Music industry in Nigeria
I’ve been pretty much a spectator in heated arguments about young music talents in the South East packing up for Lagos. It’s painful seeing young talented Igbo rappers and singers with so much prospect getting lost in the Lagos traffic (pun intended).
According to Nuno Zigi in the interview with Voice of the East, “Music industry is not a physical location,” so why are our talents leaving?
Why are they leaving?
With this question boggling my mind, The Headbridge paid a visit to Ace Studio to see the legendary Odi Ikpeazu. An attorney, a songwriter and singer, Odi is passionate about music. I have not seen many that are passionate about music like him.
With a great feeling of nostalgia, Odi shared with us what music industry in the South East, Onitsha specifically, was like. In his own words, “Onitsha was not just the commercial center of Africa in terms of business. It was also an entertainment hub where great musicians allover the country and West Africa come to perform but it was truncated by the Biafran war”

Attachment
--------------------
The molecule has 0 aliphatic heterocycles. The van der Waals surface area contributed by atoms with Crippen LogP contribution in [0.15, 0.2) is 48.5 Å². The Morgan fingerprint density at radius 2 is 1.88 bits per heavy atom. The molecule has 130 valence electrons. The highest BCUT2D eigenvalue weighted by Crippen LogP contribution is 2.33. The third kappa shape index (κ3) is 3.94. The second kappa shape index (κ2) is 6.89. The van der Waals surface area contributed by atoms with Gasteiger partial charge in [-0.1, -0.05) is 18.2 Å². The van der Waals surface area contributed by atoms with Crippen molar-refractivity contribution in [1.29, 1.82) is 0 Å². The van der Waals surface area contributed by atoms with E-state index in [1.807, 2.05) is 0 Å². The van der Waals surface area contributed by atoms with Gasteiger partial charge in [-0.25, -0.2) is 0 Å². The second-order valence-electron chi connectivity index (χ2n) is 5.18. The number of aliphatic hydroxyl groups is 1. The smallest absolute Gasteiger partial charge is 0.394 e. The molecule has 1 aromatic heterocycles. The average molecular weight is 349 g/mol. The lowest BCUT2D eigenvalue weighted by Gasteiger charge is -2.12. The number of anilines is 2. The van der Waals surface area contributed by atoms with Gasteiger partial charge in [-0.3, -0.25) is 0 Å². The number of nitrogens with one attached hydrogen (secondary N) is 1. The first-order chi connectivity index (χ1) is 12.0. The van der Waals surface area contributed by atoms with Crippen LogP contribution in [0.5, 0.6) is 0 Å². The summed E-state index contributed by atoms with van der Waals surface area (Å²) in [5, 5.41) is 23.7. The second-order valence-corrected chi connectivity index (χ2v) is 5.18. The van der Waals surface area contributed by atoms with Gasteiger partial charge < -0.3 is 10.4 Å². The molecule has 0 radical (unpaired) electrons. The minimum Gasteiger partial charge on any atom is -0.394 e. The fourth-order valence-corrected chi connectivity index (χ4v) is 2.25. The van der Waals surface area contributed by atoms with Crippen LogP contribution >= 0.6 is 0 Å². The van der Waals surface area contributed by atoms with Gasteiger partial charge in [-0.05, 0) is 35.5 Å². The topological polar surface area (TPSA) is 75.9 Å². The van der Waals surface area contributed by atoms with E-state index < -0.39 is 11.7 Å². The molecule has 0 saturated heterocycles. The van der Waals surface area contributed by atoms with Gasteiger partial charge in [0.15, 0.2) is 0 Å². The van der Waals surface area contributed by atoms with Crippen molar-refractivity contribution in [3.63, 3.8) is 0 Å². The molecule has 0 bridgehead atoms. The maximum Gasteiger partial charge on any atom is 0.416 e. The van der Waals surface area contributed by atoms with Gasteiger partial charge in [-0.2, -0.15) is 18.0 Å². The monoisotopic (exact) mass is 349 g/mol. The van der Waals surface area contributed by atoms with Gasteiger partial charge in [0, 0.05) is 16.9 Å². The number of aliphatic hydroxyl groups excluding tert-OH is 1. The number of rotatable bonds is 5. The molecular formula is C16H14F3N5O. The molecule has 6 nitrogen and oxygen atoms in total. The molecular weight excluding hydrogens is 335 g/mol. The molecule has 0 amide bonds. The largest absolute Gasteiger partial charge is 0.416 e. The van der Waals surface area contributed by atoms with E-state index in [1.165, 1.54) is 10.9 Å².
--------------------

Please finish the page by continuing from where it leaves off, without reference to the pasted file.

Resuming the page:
Odi also highlighted the lack of investment in our entertainment space and this is in sharp contrast with what Lagos is doing. Business mugols in the South East want to come onboard only when the artiste is now national sensation, nobody is willing to look down the lower rungs to support the artistes there.
After the Biafran war, we had an entire region to rebuild so we had very little in our “20 pounds” to spend on recreational activities — rightly so.
However, it’s been 54 years since the Biafran war and we have reclaimed our position as the undisputed Kings of commerce, and the most developed region in the country. We’ve done everything well except the media — and in extension music.
Igbo apprenticeship system and music
One begin to wonder why the widely successful Igbo apprenticeship system hasn’t been replicated in our music industry. To this, Odi talked about the importance of young talents being patient enough to study music and masters of music, have a mental shift from making it big and soon to becoming proper musicians.
Solid advice but I’ll have to also highlight the need for our top dogs in the industry to do more in supporting these artistes. A remix or a collabo with upcoming artistes to share in their little fame doesn’t cut it.
The Shrine and Music Industry In Nigeria
Finally, our media houses in the South East have to do more. You can not talk about the successes of Afrobeat without President Obasanjo who mandated Radio stations nationwide to play 85% Nigerian music. This is something I can we can replicate at regional level.
We at the The Headbrigde under the umbrella, The Shrine, are dedicated to pushing these artistes and creatives in general to a wider audience.
To watch the full interview with Odi click here